Longtime Tacoma barber Sam Daniels died on Sunday, April 3, 2016. A memorial service is scheduled for 10 a.m. on Saturday, April 9 at Life Christian Center, 1717 S. Union Ave.
In 2013, The News Tribune’s Larry LaRue spent time with Daniels in the Hilltop barbershop he ran since 1958.
Sam Daniels held a steady hand three feet off the floor of his Hilltop barbershop, and laughed.
"I've been cutting hair since I was about this high, " he said. "And the last haircut I gave was Saturday - to a Mr. Glover."
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A month away from his 89th birthday, Daniels has been cutting hair in Tacoma since 1951 and has owned his shop, Sam and Terry's, since 1958. He founded it with best friend Larry Terry. It was the first black-owned barbershop in the city.
Daniels has lost his business partner and a wife, good friends and customers. And without a strong faith in God - and an almost innocent love of people - he might be a different man.
"There are a lot of people I've known who are on the other side of that wall now, " Daniels said. "Twenty years ago, I had regular customers every week, dozens. Now, not many."
Yet the shop remains open and Daniels is still committed to the place that's had to relocate three or four times, yet always stayed on the Hilltop.
He and his fellow Texas-born partner left a shop they'd worked in and opened their own 55 years ago.
"We wanted a barbershop with a family atmosphere, where your wife and kids could come in - and we wanted to train other barbers, " Daniels said. "We'd get barbers right out of school and work with them. We trained barbers who opened their own shops, up in Federal Way, other places.
"My grandson has a shop up in Bellevue. He spent four or five years with me.
"We gave people jobs - a lot of people - and we had a lot of good barbers come through our shop."
From the beginning, there were rules, and the first was this: no cursing.
Willie Stewart was a private at Fort Lewis in 1959 when he had his first haircut from Daniels.
"I know he's still cutting hair in 2013, " Stewart said, "because he cut mine nine days ago.
"I never heard a foul word come out of his mouth, and for years he had a full-time day job and would work nights at the barbershop. I'll tell you this: If you were in his chair four, five times, Sam would be at your funeral service if you died."
Daniels nodded. He cared about everyone he knew, and though he never promoted it, would visit customers in the hospital and cut their hair for free. If asked, he'd do the same for funeral homes - and for the clergy.
"Sam never charged ministers, " Stewart said.
Former Tacoma Mayor Harold Moss remembers Sam and Terry's in its heyday, and not just for the haircuts.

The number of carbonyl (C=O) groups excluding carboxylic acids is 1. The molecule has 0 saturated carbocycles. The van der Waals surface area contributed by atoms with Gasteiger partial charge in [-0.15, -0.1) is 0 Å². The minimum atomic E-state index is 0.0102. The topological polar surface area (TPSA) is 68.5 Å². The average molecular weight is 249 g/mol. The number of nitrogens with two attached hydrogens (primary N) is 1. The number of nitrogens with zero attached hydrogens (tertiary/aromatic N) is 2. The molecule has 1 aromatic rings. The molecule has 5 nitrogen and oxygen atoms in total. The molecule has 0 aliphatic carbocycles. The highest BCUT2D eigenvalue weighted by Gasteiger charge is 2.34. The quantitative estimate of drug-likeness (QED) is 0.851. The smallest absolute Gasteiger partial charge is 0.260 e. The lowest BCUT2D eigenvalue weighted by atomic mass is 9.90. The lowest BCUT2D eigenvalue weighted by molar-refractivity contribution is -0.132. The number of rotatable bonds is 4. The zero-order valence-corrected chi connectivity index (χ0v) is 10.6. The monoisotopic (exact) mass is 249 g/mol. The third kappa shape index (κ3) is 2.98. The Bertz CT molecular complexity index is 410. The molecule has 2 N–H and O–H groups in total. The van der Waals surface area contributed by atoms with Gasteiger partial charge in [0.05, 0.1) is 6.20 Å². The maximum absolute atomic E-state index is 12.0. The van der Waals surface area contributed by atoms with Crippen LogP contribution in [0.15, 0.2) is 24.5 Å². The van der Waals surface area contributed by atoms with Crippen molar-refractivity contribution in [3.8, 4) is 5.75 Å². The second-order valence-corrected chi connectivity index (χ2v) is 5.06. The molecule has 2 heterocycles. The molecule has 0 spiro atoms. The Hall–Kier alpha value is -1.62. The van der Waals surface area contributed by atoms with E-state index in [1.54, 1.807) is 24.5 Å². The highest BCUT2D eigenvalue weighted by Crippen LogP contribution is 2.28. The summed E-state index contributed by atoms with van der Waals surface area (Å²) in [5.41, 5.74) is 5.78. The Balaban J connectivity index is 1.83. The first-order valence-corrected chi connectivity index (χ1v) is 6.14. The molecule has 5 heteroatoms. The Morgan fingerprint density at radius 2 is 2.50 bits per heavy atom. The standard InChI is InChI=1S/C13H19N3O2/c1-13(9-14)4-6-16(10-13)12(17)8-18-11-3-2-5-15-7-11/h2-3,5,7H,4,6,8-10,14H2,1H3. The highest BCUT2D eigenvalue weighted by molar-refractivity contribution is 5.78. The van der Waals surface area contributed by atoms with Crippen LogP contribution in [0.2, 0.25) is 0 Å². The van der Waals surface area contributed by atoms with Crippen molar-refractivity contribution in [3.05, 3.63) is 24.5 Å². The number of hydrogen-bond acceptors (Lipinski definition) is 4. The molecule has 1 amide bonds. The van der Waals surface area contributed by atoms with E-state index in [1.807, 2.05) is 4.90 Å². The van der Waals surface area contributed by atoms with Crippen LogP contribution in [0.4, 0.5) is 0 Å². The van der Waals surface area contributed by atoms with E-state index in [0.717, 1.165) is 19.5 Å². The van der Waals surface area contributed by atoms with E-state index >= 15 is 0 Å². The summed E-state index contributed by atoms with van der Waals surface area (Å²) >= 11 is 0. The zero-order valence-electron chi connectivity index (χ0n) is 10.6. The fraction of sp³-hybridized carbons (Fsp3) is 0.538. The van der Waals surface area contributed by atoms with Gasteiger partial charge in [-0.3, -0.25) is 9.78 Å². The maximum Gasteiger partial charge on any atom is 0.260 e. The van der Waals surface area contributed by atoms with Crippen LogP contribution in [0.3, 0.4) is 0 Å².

"So much happened at that shop. They made a barbershop a home and you'd go there and everyone would tell stories, " Moss said. "Sam was not one of the guys you'd think of as actively involved or as loud as me, but he let the shop be a place to talk politics, race, whatever.
"He was a facilitator."
Born in Henderson, Texas, Daniels sailed aboard the USS Essex during World War II and was discharged in Bremerton. A sister had moved to the Northwest, and his mother visited often.
By 1950, the entire Daniels clan had moved here, except Daniels, who didn't like the rain and told his father he wouldn't relocate without a job. His father found him one - a civil service job working at the Mount Rainier Ordnance Depot.
Daniels worked there, at Fort Lewis, and then at the prison on McNeil Island, eventually advancing to a carpenter job. From 1951 until 1979, he would get off work and head for the barbershop.
"He was a father figure to a lot of young men, " Moss said.
Another friend, Tom Dixon, was the president of the Tacoma Urban League.
"Sam was an adviser and may be the best man I've ever known, " Dixon said. "He put a roof on my house in '95. Does that roof leak? No, it does not."
Daniels is still going, cutting hair at the shop at 1110 11th Street that employs four other barbers - all men he's trained. He no longer builds storage huts or roofs on the side.
"My hands aren't as strong as they were. When I was 155 pounds, I was fast with a hammer, " he said. "The last three years, I've had arthritis in my back, and I found out three months ago it's bone cancer. I'm still moving, and I'm not on pain pills yet."
He has plans this summer to visit Texas.
"There's a teacher there, Elmer Hill, who boarded with us and taught me a lot, " he said. "He's 110 years old. I've seen a lot of changes in my life. I was raised in the South, where black people had to sit in the back of the bus."
He points at the only portrait inside Sam and Terry's. It's not of him or his partner, who died in the mid-1990s. It's of President Barack Obama.
"Never thought I'd live to see a black president, " Daniels said.